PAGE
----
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dc.contributor.authorLizamore, Darrellen
dc.date.accessioned2014-04-17T00:42:39Z
dc.date.issued2013en
dc.date.submitted2014-04en
dc.identifier.urihttps://hdl.handle.net/10182/5969
dc.description.abstractTransposable elements (TEs) are recognised as a significant and ubiquitous component of eukaryotic genomes. This thesis contributes to the current knowledge of these elements by describing the stimulated mobilisation of multiple class I and class II elements from eight TE superfamilies in grapevine somatic embryo cultures following stress treatments and tissue culture, leading to the production of new vegetative material. An in silico analysis of class I TEs in the grapevine genome revealed that although the majority of the 137 defined retrotransposon families exist mainly as eroded fragments, several families show evidence of recent mobility or appear in transcript databases. Based on these results, a high-resolution S-SAP technique was used to identify insertion polymorphisms of three Ty1-Copia TE families (Edel, Noble and Cremant) and one Ty3-Gypsy family (Gret1) across 32 grapevine genotypes, demonstrating the contribution of these elements to genetic diversity in Vitis. By supplementing bacterial suspensions with an organosilicone surfactant, the efficiency of Agrobacterium-mediated transient transformation of grapevine leaf tissue was improved by an average of 72-fold. This protocol was used to show that of the above four TE families, only the long-terminal repeat (LTR) sequence of Edel is able to drive expression of reporter genes in grapevine leaf tissue, but all four are capable of stimulating expression in the model plant N. tabaccum. After two generations, the LTR sequences of Gret1 and Edel no longer induced reporter gene expression in stable N. tabaccum transgenic plants, but the LTR sequences of Cremant and Noble retained a wound-responsive expression pattern. Due to their sessile lifestyle, plants are forced to endure and adapt to environmental challenges. Biotic (e.g. pathogen attack) and abiotic (e.g. wounding / drought) stress events have previously been shown to stimulate the activity of certain TEs in plants. In this study, transcripts all four TE families (Gret1, Edel, Cremant and Noble) were found to increase when Pinot noir embryogenic callus (EC) cultures were co-cultivated with live yeast species endemic to New Zealand vineyards. Abiotic stresses and fungal extracts did not elicit the same response. A total of 24 new TE polymorphisms, relating to all four of the TE families analysed, were detected by S-SAP in a population of 183 vines regenerated from EC cultures. The majority (14) of these polymorphisms were found in vines regenerated from yeast-stressed EC tissue. The regenerated vines also displayed a variety of phenotypic abnormalities. Finally, whole-genome sequence data from twenty of the regenerated vines revealed that vines passaged through somatic embryogenesis experienced a general activation of the mobilome, resulting in an average of 64 new TE insertions per plant from both TE classes. Yeast stress at the embryogenic callus stage increased the number of new TE insertions identified by 63%. Despite a strong general bias against coding DNA sequence (CDS) insertions, approximately 2 insertions were found in this context per plant. These data are discussed with regards to the biological implications of endogenous TE mobilisation and the potential use of these elements for saturation mutagenesis in grapevine.en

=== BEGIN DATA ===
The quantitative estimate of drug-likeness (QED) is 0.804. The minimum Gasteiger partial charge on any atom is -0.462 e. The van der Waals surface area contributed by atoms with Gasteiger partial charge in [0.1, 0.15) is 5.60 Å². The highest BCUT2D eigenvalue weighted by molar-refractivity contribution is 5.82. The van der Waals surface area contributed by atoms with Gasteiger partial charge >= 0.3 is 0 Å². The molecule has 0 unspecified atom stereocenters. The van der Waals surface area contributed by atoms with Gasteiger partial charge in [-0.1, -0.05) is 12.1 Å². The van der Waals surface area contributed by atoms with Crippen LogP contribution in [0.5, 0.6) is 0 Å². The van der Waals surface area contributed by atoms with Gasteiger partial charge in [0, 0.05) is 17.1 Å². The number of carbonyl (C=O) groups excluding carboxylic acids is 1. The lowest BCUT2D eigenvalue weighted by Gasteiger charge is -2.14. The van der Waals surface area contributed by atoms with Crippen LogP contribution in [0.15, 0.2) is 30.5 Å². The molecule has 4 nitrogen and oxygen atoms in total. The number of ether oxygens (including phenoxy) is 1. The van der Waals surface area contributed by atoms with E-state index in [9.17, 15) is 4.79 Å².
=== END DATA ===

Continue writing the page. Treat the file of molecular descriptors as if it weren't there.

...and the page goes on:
dc.format.extent255en
dc.language.isoenen
dc.publisherLincoln Universityen
dc.subjectgenomicsen
dc.subjectgrapevinesen
dc.subjectmobilomeen
dc.subjectsomatic embryogenesisen
dc.subjectsomatic mutationen
dc.subjectretrotransposonen
dc.subjecttransposable elementen
dc.subjecttransposon displayen
dc.subjectVitis viniferaen
dc.subjectVvMYBA1en
dc.subjectwhole-genome sequencingen
dc.subjectnext-generation sequencingen
dc.subjectGrapesen
dc.titleA study of endogenous transposon activity in grapevine (Vitis vinifera L.)en
dc.typeThesis
thesis.degree.grantorLincoln Universityen
thesis.degree.levelDoctoralen
thesis.degree.nameDoctor of Philosophyen
lu.thesis.supervisorWinefield, C.en
lu.contributor.unitLincoln Universityen
lu.contributor.unitFaculty of Agriculture and Life Sciencesen
lu.contributor.unitDepartment of Wine, Food and Molecular Biosciencesen
lu.contributor.unitResearch Management Officeen
lu.contributor.unit/LU/Research Management Office/2018 PBRF Staff groupen
dc.subject.anzsrc060407 Genome Structure and Regulationen
dc.subject.anzsrc070604 Oenology and Viticultureen
dc.subject.anzsrc060404 Epigenetics (Incl. Genome Methylation and Epigenomics)en
dc.subject.anzsrc060408 Genomicsen
pubs.organisational-group/LU
pubs.organisational-group/LU/Agriculture and Life Sciences
pubs.organisational-group/LU/Agriculture and Life Sciences/WFMB
pubs.organisational-group/LU/Research Management Office
pubs.organisational-group/LU/Research Management Office/2018 PBRF Staff group
pubs.publication-statusUnpublisheden
pubs.publisher-urlhttps://hdl.handle.net/10182/5969en
dc.publisher.placeChristchurch, N. Z.en
lu.identifier.orcid0000-0003-2551-2128


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